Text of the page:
41. Professor Lydia Hayes, Kent Law School, University of Kent
  42. Andrew Smith, Coordinator of the Humber Modern Slavery Partnership
  43. Catherine Briddick, Oxford Department of International Development, University of Oxford
  44. Dipti Pardeshi, Chief of Mission, International Organization for Migration, UK
  45. Professor Valerio De Stefano, Institute for Labour Law, KU Leuven, Belgium
  46. Dr Alicia Kidd, Postdoctoral Researcher, The Wilberforce Institute
  47. Nadine El-Enany, Senior Lecturer in Law and Co-Director of the Centre for Research on Race and Law, Birkbeck College
  48. Dr Ruth Van Dyke, Visiting Fellow, Centre for the Study of Modern Slavery, St Mary’s University
  49. Kate Green, Member of Parliament for Stretford and Urmston
  50. The Rt Rev. the Lord Bishop of Bristol, Vivienne Frances Faull
  51. Guilene Marco, Policy Committee, Women’s Equality Party
  52. Dr Inga Thiemann, Lecturer in Law, University of Exeter Law School
  53. Zlakha Ahmed MBE, CEO, Apna Haq
  54. Baroness Royall of Blaisdon

If you would like to join Kalayaan and our supporters to ask for a change in policy, please email avril@kalayaan.org.uk. Your name will then be added to the above list.

Last updated: 19 June 2020




Government risk undermining claim to be world leaders in combatting trafficking and protecting victims

Long term care and support for victims of trafficking is inadequate in the UK but our government could do more. The lack of any safeguarding and protective measures means victims can fall back into exploitation once formally identified by the authorities. How can this be right when the Prime Minister wants the UK to lead the world in tackling this crime? Victims suffer physical and psychological scars which can take years to heal. That’s why Kalayaan offers support tailored to individual need and provides assistance for so long as is needed to enable victims to go on to lead independent and fulfilling lives.

Kalayaan is a member of the Free For Good campaign along with a number of leading anti-trafficking charities and businesses. The campaign backs draft legislation which would enshrine in law the support victims need to move on with their lives and be free for good. The bill – called the Modern Slavery (Victim Support) Bill – started its journey in the House of Lords in 2017. It passed through without challenge. It offers victims who have entered the National Referral Mechanism (NRM) and who have been accepted as trafficked or enslaved time to rebuild their lives. It offers them time to seek counselling, to obtain compensation, to pursue criminal charges and to seek justice against their perpetrators.

The bill calls for leave to remain for 12 months for recognised victims.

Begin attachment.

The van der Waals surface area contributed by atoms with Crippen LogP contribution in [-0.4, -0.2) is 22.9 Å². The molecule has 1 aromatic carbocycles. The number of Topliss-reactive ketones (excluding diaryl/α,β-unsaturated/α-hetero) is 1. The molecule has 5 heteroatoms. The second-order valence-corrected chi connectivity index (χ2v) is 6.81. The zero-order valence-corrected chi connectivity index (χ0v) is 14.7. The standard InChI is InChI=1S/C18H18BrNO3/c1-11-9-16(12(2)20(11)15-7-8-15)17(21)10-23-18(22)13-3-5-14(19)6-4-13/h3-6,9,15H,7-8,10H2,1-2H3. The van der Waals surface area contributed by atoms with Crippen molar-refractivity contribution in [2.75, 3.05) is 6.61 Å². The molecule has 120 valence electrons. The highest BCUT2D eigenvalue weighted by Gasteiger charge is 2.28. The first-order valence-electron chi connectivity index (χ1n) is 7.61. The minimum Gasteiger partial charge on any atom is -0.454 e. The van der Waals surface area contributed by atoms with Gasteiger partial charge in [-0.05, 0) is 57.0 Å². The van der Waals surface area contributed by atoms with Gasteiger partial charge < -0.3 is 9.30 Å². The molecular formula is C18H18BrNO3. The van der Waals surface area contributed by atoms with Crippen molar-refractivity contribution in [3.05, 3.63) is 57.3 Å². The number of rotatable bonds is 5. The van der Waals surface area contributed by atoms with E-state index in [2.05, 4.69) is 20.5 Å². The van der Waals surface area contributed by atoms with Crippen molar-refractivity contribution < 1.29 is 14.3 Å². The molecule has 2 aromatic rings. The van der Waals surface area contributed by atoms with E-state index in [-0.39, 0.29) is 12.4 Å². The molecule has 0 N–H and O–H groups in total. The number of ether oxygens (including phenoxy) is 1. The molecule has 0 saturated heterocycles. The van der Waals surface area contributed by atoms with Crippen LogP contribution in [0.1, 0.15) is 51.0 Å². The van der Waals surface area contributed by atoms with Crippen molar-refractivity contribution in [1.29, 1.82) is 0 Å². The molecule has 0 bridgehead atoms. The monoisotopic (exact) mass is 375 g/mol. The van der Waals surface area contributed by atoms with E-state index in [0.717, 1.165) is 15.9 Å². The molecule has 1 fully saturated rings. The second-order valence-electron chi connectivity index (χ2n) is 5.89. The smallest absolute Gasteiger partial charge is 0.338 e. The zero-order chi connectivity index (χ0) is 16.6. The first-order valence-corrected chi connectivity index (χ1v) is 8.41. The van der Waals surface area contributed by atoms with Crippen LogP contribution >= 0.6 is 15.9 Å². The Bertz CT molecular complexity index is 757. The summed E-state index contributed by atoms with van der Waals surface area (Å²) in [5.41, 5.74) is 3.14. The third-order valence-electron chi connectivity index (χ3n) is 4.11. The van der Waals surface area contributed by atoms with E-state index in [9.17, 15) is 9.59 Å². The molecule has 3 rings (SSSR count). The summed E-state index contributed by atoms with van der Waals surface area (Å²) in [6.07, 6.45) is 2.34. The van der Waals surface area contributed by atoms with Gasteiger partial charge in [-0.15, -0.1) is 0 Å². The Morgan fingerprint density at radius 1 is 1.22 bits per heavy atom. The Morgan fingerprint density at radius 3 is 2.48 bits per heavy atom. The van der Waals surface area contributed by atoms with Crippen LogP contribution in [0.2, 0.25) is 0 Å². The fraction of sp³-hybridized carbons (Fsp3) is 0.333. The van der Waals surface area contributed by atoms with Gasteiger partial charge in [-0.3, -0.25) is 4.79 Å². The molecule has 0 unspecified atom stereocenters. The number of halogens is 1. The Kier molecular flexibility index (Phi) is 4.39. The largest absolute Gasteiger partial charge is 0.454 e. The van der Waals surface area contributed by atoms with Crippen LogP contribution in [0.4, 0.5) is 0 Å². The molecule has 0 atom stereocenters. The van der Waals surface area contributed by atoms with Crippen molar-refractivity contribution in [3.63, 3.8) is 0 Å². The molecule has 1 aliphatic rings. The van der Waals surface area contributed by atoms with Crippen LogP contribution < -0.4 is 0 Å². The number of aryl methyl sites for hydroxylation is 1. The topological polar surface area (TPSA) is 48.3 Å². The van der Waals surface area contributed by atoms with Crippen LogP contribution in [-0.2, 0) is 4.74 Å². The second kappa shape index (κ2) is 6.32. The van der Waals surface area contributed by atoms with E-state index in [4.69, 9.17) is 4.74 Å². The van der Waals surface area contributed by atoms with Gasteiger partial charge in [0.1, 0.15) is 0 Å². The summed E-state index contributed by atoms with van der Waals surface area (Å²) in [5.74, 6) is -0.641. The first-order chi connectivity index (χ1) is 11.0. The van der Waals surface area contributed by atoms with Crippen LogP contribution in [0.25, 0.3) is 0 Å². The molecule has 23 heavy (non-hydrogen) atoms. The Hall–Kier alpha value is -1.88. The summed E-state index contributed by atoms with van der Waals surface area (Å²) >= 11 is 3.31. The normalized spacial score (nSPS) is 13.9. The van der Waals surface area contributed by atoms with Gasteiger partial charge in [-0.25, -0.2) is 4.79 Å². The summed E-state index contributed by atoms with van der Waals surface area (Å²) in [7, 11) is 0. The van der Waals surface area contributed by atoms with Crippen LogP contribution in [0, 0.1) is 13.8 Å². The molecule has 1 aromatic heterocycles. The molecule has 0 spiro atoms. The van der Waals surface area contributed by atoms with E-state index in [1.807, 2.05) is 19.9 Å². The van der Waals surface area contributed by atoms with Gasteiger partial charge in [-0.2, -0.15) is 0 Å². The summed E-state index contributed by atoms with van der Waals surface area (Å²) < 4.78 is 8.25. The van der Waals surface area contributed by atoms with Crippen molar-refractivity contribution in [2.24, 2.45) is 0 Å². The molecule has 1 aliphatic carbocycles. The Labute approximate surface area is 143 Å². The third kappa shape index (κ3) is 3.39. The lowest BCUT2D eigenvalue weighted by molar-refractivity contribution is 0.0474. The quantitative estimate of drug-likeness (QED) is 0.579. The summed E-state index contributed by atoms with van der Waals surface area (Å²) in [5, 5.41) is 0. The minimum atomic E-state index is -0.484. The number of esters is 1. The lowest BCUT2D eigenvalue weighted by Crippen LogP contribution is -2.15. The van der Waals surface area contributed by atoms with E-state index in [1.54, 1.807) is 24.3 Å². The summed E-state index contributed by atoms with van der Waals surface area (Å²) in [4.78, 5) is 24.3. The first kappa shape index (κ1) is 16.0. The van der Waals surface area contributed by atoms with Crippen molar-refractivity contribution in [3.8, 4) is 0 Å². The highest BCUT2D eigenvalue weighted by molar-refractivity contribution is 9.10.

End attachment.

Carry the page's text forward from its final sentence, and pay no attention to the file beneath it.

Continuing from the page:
The government is concerned that an automatic policy granting leave will incentivise some individuals to make fraudulent claims but this does not take into account the fact potential victims can only be referred by an authorised body (including the Home Office and police) who have been trained to spot signs of exploitation. Unlike other immigration applications or asylum applicants, victims of trafficking have to be referred by a designated first responder to the NRM. There is no risk to the system being abused as any fraudulent claims will be filtered out and ultimately issued a negative decision. There is also provision in the bill for those convicted of sexual or violent crimes to be excluded from being granted leave in the UK.

Some might conflate this as an immigration issue but 12 months is the minimum time that recognised victims of trafficking need to recover and start to move on. Without this time and the guaranteed support the bill offers, victims remain at risk. Kalayaan sees and speaks with victims every day. We see this risk first hand. Currently victims are left destitute and homeless when they exit the NRM and some enter back into exploitation as a means to survive. It’s a systemic issue which affects women, men and children, UK nationals, EEA nationals and third country nationals. The cycle has to be broken.

And it can be, but not without government support. The bill has its second reading in the House of Commons on 23 November 2018 but is currently the 22nd bill to be debated that day. This listing means it will not be reached and will be unlikely to make any further progress. 

The time for action is now. The government can no longer say they are providing adequate support when victims are recognised as trafficked but provided with no recognition, support or protection.

Work is underway to reform the NRM but 12 months since the reforms were announced we are left with more questions than answers and still to see any tangible improvements. The reforms do include extending the time given to victims to exit the NRM from 14 days to 45 but this will just postpone the cliff edge that victims face and as noted in a recent Westminster debate, is not a pathway to recovery. This reform is also not due to take effect until early next year.

The government also seeks to rely on the regulations for supporting victims which are still to be produced under section 50 of the Modern Slavery Act 2015. These will not be made public and potentially not up to scrutiny unlike the bill which was drafted in consultation with experts and front line organisations who support victims.

Ultimately the reforms to the NRM do not guarantee the time and support victims need to recover which the bill does. The government must choose to protect victims of trafficking from further harm and abuse. Only then can weclaim to be world leaders in this field.